However, you may not like this. Up to this point when we selected events to identify a SQL Server issue, we just selected the event and the event was automatically collected for us when the trace ran. This is not the case with the Blocked Process Report event. In other words, if you select this event and run a trace, you will never collect any events. No, this is not a bug in Profiler; it has been designed to run this way.
This is not as big a deal as it may seem, but using the Blocked Process Report event requires you do perform an extra, non-Profiler-related task. You just have to keep this in mind, because if you forget about it, you will be pounding your head on your desk trying to figure out why this particular event doesn’t work.
The fact is that collecting information about blocked processes in SQL Server 2005 is resource-intensive and so, by default, the Blocked Process Report event is turned off. This way, if you don’t use this event, it is not wasting valuable server resources. Ideally, you will turn the feature on when you need it and turn it off when you don’t.
You turn the Blocked Process Report event on and off using the
'blocked process threshold' command. By default, this option is set to 0, which means that the Blocked Process Report event is turned off. The
'blocked process threshold' command is an advanced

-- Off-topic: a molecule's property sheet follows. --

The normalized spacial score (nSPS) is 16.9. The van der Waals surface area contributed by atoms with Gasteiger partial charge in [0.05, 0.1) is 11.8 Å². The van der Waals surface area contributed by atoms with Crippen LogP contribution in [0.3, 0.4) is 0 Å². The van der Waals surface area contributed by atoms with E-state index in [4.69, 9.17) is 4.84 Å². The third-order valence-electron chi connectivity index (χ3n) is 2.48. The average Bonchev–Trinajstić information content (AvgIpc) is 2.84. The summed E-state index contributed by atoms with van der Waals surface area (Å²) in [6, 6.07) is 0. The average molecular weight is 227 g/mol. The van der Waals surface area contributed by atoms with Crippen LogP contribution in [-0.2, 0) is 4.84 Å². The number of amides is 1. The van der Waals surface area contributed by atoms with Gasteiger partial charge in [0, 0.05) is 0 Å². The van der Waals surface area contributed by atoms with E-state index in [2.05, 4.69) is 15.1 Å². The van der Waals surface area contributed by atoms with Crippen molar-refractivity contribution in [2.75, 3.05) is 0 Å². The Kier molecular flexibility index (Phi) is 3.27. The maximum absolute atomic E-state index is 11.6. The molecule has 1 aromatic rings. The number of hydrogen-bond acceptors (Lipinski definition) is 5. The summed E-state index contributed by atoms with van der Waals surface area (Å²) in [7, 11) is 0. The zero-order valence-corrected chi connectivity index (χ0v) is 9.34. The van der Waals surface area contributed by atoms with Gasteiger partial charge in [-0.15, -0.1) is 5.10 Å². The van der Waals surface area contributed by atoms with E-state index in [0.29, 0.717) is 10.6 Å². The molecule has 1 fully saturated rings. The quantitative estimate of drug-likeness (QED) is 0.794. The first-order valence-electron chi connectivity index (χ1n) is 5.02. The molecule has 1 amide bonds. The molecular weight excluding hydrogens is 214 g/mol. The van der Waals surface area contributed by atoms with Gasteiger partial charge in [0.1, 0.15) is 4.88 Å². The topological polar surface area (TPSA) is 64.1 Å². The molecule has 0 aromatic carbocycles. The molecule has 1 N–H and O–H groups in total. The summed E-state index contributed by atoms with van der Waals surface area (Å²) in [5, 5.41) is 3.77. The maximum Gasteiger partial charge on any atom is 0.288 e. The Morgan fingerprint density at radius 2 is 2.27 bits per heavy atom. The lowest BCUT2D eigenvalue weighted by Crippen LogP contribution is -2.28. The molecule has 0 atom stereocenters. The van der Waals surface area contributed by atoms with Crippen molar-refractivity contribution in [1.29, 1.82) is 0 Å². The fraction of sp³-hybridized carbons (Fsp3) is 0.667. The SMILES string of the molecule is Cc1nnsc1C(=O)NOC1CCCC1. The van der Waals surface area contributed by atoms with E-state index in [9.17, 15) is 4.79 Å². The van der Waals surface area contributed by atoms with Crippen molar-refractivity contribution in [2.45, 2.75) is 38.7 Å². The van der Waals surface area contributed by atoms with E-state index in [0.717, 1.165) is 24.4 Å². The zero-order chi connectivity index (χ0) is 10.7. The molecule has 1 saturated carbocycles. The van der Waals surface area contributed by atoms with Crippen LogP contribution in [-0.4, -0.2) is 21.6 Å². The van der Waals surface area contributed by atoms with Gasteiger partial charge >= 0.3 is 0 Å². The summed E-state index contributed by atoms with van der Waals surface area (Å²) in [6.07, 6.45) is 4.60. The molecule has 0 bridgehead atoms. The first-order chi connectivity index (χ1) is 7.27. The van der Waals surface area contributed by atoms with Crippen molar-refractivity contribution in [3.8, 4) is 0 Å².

SP_CONFIGURE command, which means that the
'show advanced options' command must be run first in order to be able to turn on the
'blocked process threshold' command, assuming this had not been done previously. In addition, as with most
SP_CONFIGURE commands, you have to run the
RECONFIGURE command afterwards to activate them.
The following code turns on the
'show advanced options' – again, assuming you have not already done so.
SP_CONFIGURE'show advanced options',1 ; GO
Now that the advanced options are on, the Blocked Process Report can be turned on, using this code:
SP_CONFIGURE'blocked process threshold',10 ; GO
'blocked process threshold' command there is a value – in this case, the number 10. Setting this number allows you to control how often you want to look for blocked processes, since it determines how often the Blocked Process Report event is fired. In this example, the Blocked Process Report event will fire repeatedly, every 10 seconds. If any blocked processes occur within that 10 second period, they will be displayed as part of the report. Once you have finished running the Blocked Process Report, you will want to turn it off with the following command.